Front Page Titles (by Subject) SCENE II. - The Works of Christopher Marlowe, vol. 2
SCENE II. - Christopher Marlowe, The Works of Christopher Marlowe, vol. 2 
The Works of Christopher Marlowe, ed. A.H. Bullen (London: John C. Nimmo, 1885). Vol. 2.
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Enter both theMortimers, Warwick, andLancaster.
- 'Tis true, the bishop is in the Tower,
- And goods and body given to Gaveston.
- What! will they tyrannise upon the church?
- Ah, wicked king! accursed Gaveston!
- This ground, which is corrupted with their steps,
- Shall be their timeless sepulchre or mine.
- Well, let that peevish Frenchman guard him sure;
- Unless his breast be sword-proof he shall die.
- How now, why droops the Earl of Lancaster?
- Wherefore is Guy of Warwick discontent?
- That villain Gaveston is made an earl.
- Ay, and besides Lord Chamberlain of the realm,
- And Secretary too, and Lord of Man.
- We may not, nor we will not suffer this.
- Why post we not from hence to levy men?
- “My Lord of Cornwall,” now at every word!
- And happy is the man whom he vouchsafes,
- For vailing of his bonnet, one good look.
- Thus, arm in arm, the king and he doth march:
- Nay more, the guard upon his lordship waits;
- And all the court begins to flatter him.
- Thus leaning on the shoulder of the king,
- He nods and scorns, and smiles at those that pass.
- Doth no man take exceptions at the slave?
- All stomach him, but none dare speak a word.
- Ah, that bewrays their baseness, Lancaster.
- Were all the earls and barons of my mind,
- We'd hale him from the bosom of the king,
- And at the court-gate hang the peasant up;
- Who, swoln with venom of ambitious pride,
- Will be the ruin of the realm and us.
- Enter theArchbishopofCanterburyand a Messenger.
- Here comes my Lord of Canterbury's grace.
- His countenance bewrays he is displeased.
- First were his sacred garments rent and torn,
- Then laid they violent hands upon him; next
- Himself imprisoned, and his goods asseized:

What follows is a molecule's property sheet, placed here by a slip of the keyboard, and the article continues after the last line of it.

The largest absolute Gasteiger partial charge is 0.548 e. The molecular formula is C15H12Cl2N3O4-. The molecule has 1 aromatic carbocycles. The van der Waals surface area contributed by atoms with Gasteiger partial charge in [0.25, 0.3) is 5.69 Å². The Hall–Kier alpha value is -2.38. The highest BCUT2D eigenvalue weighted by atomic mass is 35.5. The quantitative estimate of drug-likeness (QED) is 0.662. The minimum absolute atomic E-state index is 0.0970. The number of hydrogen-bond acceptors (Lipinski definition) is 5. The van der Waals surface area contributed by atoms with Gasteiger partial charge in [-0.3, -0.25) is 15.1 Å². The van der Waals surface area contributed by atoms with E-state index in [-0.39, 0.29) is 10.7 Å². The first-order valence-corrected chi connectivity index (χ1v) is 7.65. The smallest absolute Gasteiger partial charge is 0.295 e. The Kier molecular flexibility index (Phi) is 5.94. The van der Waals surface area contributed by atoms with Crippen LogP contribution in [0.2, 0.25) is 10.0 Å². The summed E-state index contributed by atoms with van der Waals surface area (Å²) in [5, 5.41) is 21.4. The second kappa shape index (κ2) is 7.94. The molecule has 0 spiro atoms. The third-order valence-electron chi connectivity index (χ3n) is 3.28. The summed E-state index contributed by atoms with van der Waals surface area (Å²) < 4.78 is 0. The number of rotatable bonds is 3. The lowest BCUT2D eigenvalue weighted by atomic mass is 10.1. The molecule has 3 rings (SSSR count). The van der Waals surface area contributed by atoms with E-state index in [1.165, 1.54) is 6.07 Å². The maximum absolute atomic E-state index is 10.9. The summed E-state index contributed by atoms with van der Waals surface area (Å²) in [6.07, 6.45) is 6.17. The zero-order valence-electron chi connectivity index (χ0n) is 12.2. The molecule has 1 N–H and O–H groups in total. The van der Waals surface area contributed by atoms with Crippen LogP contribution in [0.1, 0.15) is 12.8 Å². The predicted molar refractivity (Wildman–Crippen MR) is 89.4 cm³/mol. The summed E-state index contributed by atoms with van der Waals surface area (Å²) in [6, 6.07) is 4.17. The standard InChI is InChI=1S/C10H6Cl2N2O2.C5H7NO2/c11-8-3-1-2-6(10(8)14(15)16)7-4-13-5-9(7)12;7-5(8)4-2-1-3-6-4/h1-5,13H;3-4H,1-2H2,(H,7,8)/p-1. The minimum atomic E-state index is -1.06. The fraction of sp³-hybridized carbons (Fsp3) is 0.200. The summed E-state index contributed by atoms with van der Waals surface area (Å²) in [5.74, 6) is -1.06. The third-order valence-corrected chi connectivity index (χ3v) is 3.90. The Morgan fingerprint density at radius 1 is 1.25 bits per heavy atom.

- This certify the pope;—away, take horse.
- [Exit Messenger.
- My lord, will you take arms against the king?
- What need I? God himself is up in arms,
- When violence is offered to the church.
- Then will you join with us, that be his peers.
- To banish or behead that Gaveston?
- What else, my lords? for it concerns me near;—
- The bishoprick of Coventry is his.
- Madam, whither walks your majesty so fast?
- Unto the forest, gentle Mortimer,
- To live in grief and baleful discontent;
- For now, my lord, the king regards me not,
- But doats upon the love of Gaveston,
- He claps his cheek, and hangs about his neck,
- Smiles in his face, and whispers in his ears;
- And when I come he frowns, as who should say,
- “Go whither thou wilt, seeing I have Gaveston.”
- Is it not strange that he is thus bewitched?
- Madam, return unto the court again:
- That sly inveigling Frenchman we'll exile,
- Or lose our lives; and yet, ere that day come,
- The king shall lose his crown; for we have power,
- And courage too, to be revenged at full.
- But yet lift not your swords against the king.
- No; but we will lift Gaveston from hence.
- And war must be the means, or he'll stay still.
- Then let him stay; for rather than my lord
- Shall be oppressed with civil mutinies,
- I will endure a melancholy life,
- My lords, to ease all this, but hear me speak:—
- We and the rest, that are his counsellors,
- Will meet, and with a general consent
- Confirm his banishment with our hands and seals.
- What we confirm the king will frustrate.
- Then may we lawfully revolt from him.
- But say, my lord, where shall this meeting be?
- [Archbish.] And, in the meantime, I'll entreat you all
- To cross to Lambeth, and there stay with me.
- Farewell, sweet Mortimer; and, for my sake,
- Forbear to levy arms against the king.
- Ay, if words will serve; if not, I must.
- “I know, my lord, many will stomach me.”